Living on the beach has its advantages. Besides being able to buy fresh fish, there are food peddlers everywhere. Right now I see and hear the ice cream vendor carrying a big box on his back like a backpack. He rings his bell to announce his presence and on Saturdays or Sundays when locals flock to the beach, business is good. But it should be good everyday because temperatures never seem to go below 85°F. Beads of sweat trickle down my face as I sit at the dining table eating lunch.
There are two women I’ve watched walking up and down the beach, covered from head to foot to protect them from the harsh sun. They are selling boiled peanuts in small plastic bags or “ibus” which is sweet rice wrapped in coconut palm leaves. Three “ibus” cost P10. One day my relatives bought two bags of coconut candy for P5 each. I am astounded at how “cheap” these goodies are. I know how far they have to walk to make a sale, I can’t imagine there is any profit in their work.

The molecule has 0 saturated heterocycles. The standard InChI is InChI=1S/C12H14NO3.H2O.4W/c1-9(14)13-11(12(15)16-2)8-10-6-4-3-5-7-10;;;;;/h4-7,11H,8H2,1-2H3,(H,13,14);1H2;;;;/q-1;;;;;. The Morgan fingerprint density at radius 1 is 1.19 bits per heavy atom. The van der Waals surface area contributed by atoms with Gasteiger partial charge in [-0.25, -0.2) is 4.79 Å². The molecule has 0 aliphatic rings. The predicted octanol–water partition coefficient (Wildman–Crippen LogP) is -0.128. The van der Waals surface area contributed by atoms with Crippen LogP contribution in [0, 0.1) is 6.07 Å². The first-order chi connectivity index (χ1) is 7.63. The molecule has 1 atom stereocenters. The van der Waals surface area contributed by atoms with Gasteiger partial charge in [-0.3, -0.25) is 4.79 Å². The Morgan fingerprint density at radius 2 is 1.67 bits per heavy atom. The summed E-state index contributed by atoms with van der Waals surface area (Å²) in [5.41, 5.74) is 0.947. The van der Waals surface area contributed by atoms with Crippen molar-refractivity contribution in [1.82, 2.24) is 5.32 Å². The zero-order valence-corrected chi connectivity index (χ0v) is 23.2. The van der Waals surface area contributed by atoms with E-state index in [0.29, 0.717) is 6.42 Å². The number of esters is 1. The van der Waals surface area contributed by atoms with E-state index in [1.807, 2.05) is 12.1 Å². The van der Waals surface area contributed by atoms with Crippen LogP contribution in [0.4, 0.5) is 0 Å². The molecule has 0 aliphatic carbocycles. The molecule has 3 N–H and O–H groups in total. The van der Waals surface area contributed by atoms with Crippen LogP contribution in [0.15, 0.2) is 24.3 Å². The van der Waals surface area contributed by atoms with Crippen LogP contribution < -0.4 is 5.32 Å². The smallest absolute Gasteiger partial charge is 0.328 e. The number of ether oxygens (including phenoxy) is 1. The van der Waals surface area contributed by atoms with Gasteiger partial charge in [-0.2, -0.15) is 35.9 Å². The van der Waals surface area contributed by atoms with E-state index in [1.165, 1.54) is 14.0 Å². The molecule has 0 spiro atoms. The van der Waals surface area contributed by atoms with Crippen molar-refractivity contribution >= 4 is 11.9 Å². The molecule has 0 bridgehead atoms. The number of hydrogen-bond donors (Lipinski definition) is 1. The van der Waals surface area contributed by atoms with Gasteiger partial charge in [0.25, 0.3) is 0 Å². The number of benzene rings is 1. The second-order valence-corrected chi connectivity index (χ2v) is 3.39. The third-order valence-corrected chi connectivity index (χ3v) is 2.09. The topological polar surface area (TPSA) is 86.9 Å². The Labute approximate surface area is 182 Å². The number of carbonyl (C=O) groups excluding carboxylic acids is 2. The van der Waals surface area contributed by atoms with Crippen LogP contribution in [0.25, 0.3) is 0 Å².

There’s also a guy who runs around selling something I haven’t discovered yet. He has a speaker that blares out a six note music piece. And he rides up and down the street several times a day announcing his arrival as loudly as possible.
For breakfast we buy “puto”, rice muffin in banana leaf. These are P6 for five pieces. We usually buy 3 bags and this is more than enough. Sometimes we buy the “bibingka” which is wider, the size of a saucer and flat like a pancake. It’s not difficult to know our vendor is outside because he toots his horn until he's certain he has awakened the entire neighborhood. One morning when we failed to wake up and pick up our breakfast food, the vendor left our goodies with the guard. Since then we’ve stop ordering from him, the novelty having worn off.